Generally speaking, I’m not a beer drinker. But I am easily duped by gimmicky foods and drinks to try. A recent stay in Japan, one of my top three culinary countries (thus far), reminded me of the emphasis on seasonality of ingredients in Japanese cuisine, as well as how carried away some places get when they’re famous for a particular edible.

Yes, getting carried away is a popular theme throughout the country, so there’s no better place to start than one of my coolest day trips in recent memory, the Daio Wasabi Farm (大王わさび農場), located in HotakaNagano prefecture. I will do more of a detailed post on this place at a later time, but for now, take everything that you believe to be the true flavor of wasabi, and hurl it out the window.

And if someone offers you wasabeer, ehem, wasabi beer, staunchly reject it.

Japanese wasabi beer
Wasabi Beer (わさびビール), Daio Wasabi Farm, Hotaka, Japan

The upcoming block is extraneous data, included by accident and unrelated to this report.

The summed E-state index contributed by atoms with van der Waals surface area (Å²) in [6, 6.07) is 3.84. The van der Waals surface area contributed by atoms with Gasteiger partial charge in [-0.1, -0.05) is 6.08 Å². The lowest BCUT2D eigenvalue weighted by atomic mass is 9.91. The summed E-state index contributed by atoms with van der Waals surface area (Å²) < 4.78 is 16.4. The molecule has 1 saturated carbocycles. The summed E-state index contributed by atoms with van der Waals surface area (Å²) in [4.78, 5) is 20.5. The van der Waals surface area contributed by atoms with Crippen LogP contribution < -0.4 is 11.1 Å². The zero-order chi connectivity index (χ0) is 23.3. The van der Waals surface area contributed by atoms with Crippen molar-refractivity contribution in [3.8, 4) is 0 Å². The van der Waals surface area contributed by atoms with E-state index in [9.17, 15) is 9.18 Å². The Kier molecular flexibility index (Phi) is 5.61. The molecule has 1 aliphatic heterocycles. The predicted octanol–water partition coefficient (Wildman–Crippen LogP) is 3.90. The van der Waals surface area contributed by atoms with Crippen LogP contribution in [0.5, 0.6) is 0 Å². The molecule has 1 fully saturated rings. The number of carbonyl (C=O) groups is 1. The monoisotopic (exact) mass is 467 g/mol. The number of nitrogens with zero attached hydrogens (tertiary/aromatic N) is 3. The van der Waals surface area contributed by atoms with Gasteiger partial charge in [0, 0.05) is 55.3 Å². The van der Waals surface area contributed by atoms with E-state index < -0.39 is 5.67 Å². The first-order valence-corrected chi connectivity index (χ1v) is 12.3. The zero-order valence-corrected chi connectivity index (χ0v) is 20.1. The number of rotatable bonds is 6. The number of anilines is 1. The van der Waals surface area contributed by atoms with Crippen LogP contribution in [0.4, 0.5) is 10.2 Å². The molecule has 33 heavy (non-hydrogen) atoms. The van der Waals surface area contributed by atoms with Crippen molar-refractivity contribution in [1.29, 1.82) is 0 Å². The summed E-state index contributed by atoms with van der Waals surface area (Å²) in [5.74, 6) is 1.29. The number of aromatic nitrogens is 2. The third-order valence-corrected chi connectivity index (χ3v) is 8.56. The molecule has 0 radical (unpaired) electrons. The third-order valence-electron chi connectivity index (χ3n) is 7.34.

Ah, so we’ve already located the gimmick … right? Time will tell.

Yes, wasabi beer was one of a number of unusual offerings at the farm, tinted green, and flecked with grated wasabi. It had a little bite, but it didn’t help that the flavor of the beer itself was not so pleasant. Still, you go in with an open mind, and you leave for the first time with a simultaneous hangover and nasal decongestant.

Following that brush with Japan’s most famous rhizome, it was time to move on to more stable beer choices. Continuing with the theme of trying regional food, a three-night stay at the Tateshina Shinyu Onsen in Chino, Nagano prefecture both reintroduced me to the joys of sampling nihonshu (日本酒), or what we call in the west as sake, and introduced me to rhubarb beer.